DAYTON, Ohio (WDTN) – With Thanksgiving just days away, medical experts are warning friends and family who will be gathering to still take precautionary measures to protect themselves and others from catching the flu or COVID-19.
“If you’re getting together with your immediate family, certainly that’s the safest environment. When we start growing beyond that, we wanna make sure you’re avoiding some of those gatherings where you have 50 plus people really packed in and no one’s wearing a mask,” said Miami Valley Hospital Chief Medical Officer Dr. Roberto Colon.
After missing out last year due to the pandemic, Greene County resident Meghan Morgan said this year, she and her husband along with their children will be visiting extended family for Thanksgiving. “It’s incredibly wonderful to think that we’ll get to share a meal, and share some time. Just kind of reflect on the blessings that we have this year,” said Morgan.
Now, both Morgan and her husband are fully vaccinated along with their boosters, and all of their children have at least received their first dose. “This year I do feel a little more empowered because of science, and having the vaccine, and having home tests available. That’s something I feel like we just kind of dreamed about last year. Testing felt sporadic,” said Morgan.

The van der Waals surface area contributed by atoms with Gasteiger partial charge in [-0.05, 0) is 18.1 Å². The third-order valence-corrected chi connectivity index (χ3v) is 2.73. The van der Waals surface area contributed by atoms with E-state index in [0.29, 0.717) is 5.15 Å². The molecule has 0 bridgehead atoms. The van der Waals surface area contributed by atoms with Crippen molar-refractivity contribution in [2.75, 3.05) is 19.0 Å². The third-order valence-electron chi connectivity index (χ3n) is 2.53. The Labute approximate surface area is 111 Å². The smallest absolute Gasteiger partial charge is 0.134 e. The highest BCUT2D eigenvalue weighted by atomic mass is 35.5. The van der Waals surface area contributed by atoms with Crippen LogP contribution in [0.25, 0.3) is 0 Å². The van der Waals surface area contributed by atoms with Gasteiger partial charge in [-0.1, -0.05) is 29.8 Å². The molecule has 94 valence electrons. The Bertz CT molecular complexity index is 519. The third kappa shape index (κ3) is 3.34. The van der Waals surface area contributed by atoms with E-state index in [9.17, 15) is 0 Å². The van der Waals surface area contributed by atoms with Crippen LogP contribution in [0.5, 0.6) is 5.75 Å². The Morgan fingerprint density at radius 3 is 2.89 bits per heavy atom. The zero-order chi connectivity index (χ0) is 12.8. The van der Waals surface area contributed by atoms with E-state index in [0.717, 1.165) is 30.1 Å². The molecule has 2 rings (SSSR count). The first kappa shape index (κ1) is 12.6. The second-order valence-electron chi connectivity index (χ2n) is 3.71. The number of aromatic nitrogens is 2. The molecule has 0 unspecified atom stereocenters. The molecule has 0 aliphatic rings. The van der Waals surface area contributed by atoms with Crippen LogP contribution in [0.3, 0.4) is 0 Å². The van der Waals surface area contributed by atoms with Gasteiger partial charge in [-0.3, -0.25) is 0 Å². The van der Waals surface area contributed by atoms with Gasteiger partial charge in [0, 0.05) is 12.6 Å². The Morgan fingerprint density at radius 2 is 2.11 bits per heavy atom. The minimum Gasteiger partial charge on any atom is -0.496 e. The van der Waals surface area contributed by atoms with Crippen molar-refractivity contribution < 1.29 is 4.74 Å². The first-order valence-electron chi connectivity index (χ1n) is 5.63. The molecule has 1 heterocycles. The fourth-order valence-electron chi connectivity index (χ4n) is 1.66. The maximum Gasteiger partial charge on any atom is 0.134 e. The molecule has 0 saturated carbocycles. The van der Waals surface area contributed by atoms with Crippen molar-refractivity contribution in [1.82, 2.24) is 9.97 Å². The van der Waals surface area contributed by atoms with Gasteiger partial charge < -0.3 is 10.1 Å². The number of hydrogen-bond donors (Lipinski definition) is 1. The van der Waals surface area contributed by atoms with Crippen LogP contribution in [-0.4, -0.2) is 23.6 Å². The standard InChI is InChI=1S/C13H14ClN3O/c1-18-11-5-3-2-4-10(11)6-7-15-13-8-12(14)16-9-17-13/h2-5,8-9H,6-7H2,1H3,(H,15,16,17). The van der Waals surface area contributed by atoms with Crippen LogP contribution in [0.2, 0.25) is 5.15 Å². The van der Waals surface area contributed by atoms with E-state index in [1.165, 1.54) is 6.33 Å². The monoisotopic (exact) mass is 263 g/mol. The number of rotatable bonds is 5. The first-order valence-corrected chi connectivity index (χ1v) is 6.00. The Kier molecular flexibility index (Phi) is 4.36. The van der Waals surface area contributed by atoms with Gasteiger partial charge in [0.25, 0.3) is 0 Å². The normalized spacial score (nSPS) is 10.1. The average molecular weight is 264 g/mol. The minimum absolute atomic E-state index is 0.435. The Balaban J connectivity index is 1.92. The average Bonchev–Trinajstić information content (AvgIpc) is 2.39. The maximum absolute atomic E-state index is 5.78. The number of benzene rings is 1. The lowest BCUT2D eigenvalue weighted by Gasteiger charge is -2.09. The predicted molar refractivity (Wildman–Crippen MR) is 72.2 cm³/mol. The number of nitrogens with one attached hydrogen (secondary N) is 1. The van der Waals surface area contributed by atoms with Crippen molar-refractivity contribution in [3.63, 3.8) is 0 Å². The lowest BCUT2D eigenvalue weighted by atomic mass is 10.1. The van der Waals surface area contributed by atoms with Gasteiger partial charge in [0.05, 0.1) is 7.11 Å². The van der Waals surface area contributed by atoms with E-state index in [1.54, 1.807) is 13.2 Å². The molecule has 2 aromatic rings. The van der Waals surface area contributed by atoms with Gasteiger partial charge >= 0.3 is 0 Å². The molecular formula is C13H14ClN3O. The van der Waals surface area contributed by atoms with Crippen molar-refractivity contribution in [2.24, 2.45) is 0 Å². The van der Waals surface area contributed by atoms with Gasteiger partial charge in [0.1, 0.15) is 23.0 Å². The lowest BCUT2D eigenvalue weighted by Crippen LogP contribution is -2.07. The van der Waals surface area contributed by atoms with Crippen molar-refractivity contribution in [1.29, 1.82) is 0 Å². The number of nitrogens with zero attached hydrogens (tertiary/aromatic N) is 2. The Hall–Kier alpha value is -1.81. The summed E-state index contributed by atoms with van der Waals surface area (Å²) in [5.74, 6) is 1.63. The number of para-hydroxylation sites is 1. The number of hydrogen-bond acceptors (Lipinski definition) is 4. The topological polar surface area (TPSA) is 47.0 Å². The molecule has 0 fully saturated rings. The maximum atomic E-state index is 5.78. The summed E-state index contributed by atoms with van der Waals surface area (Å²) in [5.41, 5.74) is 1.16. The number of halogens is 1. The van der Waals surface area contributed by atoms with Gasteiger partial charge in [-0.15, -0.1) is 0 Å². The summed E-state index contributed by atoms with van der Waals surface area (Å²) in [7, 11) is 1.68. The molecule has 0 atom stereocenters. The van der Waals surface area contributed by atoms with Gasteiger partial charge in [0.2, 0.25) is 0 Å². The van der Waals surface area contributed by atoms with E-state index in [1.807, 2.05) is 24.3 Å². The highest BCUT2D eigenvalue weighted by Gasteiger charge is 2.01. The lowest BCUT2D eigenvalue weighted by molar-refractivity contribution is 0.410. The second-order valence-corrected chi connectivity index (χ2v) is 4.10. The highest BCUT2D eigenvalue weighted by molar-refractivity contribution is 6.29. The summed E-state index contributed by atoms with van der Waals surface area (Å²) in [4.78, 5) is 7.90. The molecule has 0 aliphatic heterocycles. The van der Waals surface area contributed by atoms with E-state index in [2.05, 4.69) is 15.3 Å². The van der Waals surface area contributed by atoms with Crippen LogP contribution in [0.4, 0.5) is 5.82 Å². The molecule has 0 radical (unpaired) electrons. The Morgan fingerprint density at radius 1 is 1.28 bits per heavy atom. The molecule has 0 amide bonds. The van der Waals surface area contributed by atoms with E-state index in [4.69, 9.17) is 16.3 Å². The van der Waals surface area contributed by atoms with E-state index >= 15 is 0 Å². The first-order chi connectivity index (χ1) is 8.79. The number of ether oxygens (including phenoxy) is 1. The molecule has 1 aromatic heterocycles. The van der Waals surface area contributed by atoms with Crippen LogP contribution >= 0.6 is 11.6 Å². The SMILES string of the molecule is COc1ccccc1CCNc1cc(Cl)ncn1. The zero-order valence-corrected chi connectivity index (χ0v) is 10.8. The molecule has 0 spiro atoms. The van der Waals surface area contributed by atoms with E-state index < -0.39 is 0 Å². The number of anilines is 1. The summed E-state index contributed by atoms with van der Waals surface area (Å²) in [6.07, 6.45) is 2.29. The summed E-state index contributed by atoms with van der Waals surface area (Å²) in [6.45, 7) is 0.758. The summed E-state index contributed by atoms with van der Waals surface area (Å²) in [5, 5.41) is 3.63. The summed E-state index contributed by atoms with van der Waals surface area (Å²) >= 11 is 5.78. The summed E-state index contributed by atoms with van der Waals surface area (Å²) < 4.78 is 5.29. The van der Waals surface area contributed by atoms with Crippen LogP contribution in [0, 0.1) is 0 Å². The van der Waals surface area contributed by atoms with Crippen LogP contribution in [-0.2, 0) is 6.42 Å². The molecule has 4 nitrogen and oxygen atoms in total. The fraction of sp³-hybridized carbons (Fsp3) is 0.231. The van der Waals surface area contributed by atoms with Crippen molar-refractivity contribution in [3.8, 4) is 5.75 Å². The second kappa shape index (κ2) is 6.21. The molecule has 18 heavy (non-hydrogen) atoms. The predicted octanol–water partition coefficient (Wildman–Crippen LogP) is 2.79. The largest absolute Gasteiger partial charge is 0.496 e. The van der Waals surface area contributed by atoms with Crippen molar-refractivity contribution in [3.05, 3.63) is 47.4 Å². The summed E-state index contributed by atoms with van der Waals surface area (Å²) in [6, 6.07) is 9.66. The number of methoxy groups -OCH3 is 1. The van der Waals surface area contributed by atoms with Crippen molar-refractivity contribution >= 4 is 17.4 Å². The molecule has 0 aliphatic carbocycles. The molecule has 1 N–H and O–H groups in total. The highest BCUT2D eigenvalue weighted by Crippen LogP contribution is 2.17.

In Clark County, Combined Health District Commissioner Charles Patterson says of all county age groups, only about 50% are fully vaccinated. County case numbers are also high. “Last week we saw 299 cases per 100,000, which is one of the higher levels we’ve seen in the last six weeks,” said Patterson.
Those numbers are why Patterson continues to urge families to use precautionary measures while celebrating. “One of the big things we’re asking people to do is stay home if you’re sick. Please test if you’re coming from out of town, a big group from out of town.”
In Montgomery County, Public Health Supervisor Dan Suffoletto says especially before the holidays, it’s important to monitor yourself for any symptoms. “Many of the symptoms for COVID and the flu are very similar. Sometimes it’s hard to initially hard to determine what you have,” said Suffoletto.
Other safety tips recommended for Thanksgiving include outdoor celebrations with heaters, avoiding large crowds, and wearing masks in tight spaces. “It is important that people can remember it’s not just you not just your safety, but safety of others as well,” said Suffoletto.
With many people getting time off from work during the Thanksgiving holiday, Suffoletto says this is the perfect opportunity to either get a COVID-19 vaccination or booster dose.